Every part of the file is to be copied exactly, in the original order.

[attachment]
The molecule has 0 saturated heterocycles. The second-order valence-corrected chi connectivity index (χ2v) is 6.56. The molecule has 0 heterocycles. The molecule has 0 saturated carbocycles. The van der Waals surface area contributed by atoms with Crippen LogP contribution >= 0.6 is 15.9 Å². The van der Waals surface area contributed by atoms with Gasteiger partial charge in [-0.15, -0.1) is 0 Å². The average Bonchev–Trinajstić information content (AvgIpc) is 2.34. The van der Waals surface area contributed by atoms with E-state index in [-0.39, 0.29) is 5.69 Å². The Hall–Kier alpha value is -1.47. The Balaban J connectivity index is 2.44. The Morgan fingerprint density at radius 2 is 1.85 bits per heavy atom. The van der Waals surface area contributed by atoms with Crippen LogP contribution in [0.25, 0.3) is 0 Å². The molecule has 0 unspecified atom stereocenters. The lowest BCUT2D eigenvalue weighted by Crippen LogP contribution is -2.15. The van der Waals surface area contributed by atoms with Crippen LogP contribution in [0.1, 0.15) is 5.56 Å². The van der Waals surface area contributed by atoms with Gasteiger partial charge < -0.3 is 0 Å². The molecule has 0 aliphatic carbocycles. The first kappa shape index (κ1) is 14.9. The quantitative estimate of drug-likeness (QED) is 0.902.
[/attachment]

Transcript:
The molecule has 0 saturated heterocycles. The second-order valence-corrected chi connectivity index (χ2v) is 6.56. The molecule has 0 heterocycles. The molecule has 0 saturated carbocycles. The van der Waals surface area contributed by atoms with Crippen LogP contribution >= 0.6 is 15.9 Å². The van der Waals surface area contributed by atoms with Gasteiger partial charge in [-0.15, -0.1) is 0 Å². The average Bonchev–Trinajstić information content (AvgIpc) is 2.34. The van der Waals surface area contributed by atoms with E-state index in [-0.39, 0.29) is 5.69 Å². The Hall–Kier alpha value is -1.47. The Balaban J connectivity index is 2.44. The Morgan fingerprint density at radius 2 is 1.85 bits per heavy atom. The van der Waals surface area contributed by atoms with Crippen LogP contribution in [0.25, 0.3) is 0 Å². The molecule has 0 unspecified atom stereocenters. The lowest BCUT2D eigenvalue weighted by Crippen LogP contribution is -2.15. The van der Waals surface area contributed by atoms with Crippen LogP contribution in [0.1, 0.15) is 5.56 Å². The van der Waals surface area contributed by atoms with Gasteiger partial charge < -0.3 is 0 Å². The molecule has 0 aliphatic carbocycles. The first kappa shape index (κ1) is 14.9. The quantitative estimate of drug-likeness (QED) is 0.902.